within a for loop, so there are two possible issues that crop up:
1) Adjacent bad items won't get erased, since the second one will be
skipped over.
2) If the last item in the map is bad, undefined behaviour is invoked by
causing the iterator to be incremented past the end() iterator in the
map.

++next;
x nextkey = next->first;
m.erase(it);
it = m.find(nextkey); // instead of it=next


This would probably be less efficient (in terms of time) than the
original code (after correcting for the double increment of the iterator)
as the original code only increments the iterator, this "corrected" code
would require the system to search the entire map again.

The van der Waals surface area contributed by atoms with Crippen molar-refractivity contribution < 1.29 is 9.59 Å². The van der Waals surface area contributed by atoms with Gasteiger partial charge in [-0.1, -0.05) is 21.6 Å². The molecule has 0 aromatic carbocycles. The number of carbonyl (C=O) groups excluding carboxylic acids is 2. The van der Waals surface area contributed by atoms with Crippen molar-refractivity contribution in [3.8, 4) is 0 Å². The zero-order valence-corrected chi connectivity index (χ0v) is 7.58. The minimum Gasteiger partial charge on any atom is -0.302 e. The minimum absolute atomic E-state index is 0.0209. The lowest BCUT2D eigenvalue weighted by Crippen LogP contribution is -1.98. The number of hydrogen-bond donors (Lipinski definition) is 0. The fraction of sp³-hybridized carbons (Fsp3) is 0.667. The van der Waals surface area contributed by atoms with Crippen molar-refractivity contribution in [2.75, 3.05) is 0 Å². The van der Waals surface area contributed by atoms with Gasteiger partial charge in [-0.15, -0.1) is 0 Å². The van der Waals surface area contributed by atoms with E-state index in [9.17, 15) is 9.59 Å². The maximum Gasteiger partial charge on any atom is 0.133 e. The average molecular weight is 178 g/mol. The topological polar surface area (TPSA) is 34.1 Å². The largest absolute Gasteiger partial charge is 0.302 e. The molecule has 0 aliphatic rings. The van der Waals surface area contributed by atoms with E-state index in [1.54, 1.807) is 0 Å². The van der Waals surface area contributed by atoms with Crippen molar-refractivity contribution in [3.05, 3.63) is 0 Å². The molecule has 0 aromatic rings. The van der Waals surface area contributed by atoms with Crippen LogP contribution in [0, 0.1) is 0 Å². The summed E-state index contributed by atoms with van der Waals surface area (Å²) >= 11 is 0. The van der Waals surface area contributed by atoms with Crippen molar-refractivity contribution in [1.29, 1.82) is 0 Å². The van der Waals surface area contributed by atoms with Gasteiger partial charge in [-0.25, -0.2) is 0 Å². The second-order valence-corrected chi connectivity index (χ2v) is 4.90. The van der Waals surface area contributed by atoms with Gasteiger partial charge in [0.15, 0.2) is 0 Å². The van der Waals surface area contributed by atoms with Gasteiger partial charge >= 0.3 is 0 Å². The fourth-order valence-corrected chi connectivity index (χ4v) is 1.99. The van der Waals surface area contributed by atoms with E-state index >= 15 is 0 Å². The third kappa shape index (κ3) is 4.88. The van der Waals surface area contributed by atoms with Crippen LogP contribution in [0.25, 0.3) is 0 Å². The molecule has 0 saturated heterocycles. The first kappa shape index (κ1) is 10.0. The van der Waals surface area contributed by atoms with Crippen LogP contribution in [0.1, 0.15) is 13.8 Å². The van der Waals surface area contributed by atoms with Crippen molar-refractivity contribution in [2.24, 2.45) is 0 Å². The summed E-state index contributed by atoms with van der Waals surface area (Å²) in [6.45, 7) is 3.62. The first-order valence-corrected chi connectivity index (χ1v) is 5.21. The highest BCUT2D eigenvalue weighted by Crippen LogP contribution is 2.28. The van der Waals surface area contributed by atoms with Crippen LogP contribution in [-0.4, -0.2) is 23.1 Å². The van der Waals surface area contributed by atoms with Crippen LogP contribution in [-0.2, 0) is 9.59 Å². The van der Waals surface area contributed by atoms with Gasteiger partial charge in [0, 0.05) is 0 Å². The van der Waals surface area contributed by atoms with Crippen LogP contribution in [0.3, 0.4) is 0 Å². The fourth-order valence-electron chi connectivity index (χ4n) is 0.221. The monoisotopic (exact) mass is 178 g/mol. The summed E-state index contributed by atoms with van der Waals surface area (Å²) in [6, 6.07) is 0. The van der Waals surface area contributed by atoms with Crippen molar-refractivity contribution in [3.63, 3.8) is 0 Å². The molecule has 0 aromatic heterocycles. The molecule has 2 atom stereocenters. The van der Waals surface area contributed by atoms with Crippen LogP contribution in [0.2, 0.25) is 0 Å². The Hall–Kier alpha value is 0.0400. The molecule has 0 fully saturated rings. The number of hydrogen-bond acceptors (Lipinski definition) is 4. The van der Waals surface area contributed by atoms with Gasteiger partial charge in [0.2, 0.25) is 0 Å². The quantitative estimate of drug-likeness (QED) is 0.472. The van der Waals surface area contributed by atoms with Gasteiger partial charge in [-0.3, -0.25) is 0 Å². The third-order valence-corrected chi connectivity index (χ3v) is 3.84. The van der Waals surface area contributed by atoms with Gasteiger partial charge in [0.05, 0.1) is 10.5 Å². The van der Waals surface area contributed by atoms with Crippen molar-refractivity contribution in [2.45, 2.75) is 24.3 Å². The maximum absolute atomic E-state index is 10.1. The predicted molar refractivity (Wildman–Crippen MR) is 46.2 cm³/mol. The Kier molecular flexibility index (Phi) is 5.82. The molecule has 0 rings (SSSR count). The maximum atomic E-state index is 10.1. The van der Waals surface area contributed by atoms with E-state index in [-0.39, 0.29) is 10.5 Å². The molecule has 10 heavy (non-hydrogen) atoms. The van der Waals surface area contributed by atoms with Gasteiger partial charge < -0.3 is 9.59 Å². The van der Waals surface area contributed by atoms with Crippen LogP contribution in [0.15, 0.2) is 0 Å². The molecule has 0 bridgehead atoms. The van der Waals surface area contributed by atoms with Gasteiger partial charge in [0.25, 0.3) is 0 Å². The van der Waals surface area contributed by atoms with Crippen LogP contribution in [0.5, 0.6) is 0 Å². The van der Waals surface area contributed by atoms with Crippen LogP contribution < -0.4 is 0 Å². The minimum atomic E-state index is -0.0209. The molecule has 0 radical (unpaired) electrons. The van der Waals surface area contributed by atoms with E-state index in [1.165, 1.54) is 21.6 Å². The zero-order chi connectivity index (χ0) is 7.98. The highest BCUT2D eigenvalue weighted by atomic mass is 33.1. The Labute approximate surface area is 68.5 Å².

Right. That was because I thought there might a problem there but later I
realized that was not the case.
Jul 23 '05 #5

P: n/a
so... this ins the best: ?

for(std::map<x,y>::iterator it = m.begin(); it!=m.end(); )
{
if(...)
{
std::map<x,y>::iterator next = it;
++next;
m.erase(it);
it=next;
}
else
++it;
}
Jul 23 '05 #6

P: n/a

"Gernot Frisch" <Me@Privacy.net>, haber iletisinde şunları
yazdı:39*************@individual.net...
so... this ins the best: ?

for(std::map<x,y>::iterator it = m.begin(); it!=m.end(); )
{
if(...)
{
std::map<x,y>::iterator next = it;
++next;
m.erase(it);
it=next;
}
else
++it;
}

Maybe. Does it now work the way you want it to? Personally I like "while"
and you seem to prefer "for". No problem.
Jul 23 '05 #7

P: n/a

"Aslan Kral" <as**********@yahoo.com> schrieb im Newsbeitrag
news:39*************@individual.net...

"Gernot Frisch" <Me@Privacy.net>, haber iletisinde şunları
yazdı:39*************@individual.net...
so... this ins the best: ?

for(std::map<x,y>::iterator it = m.begin(); it!=m.end(); )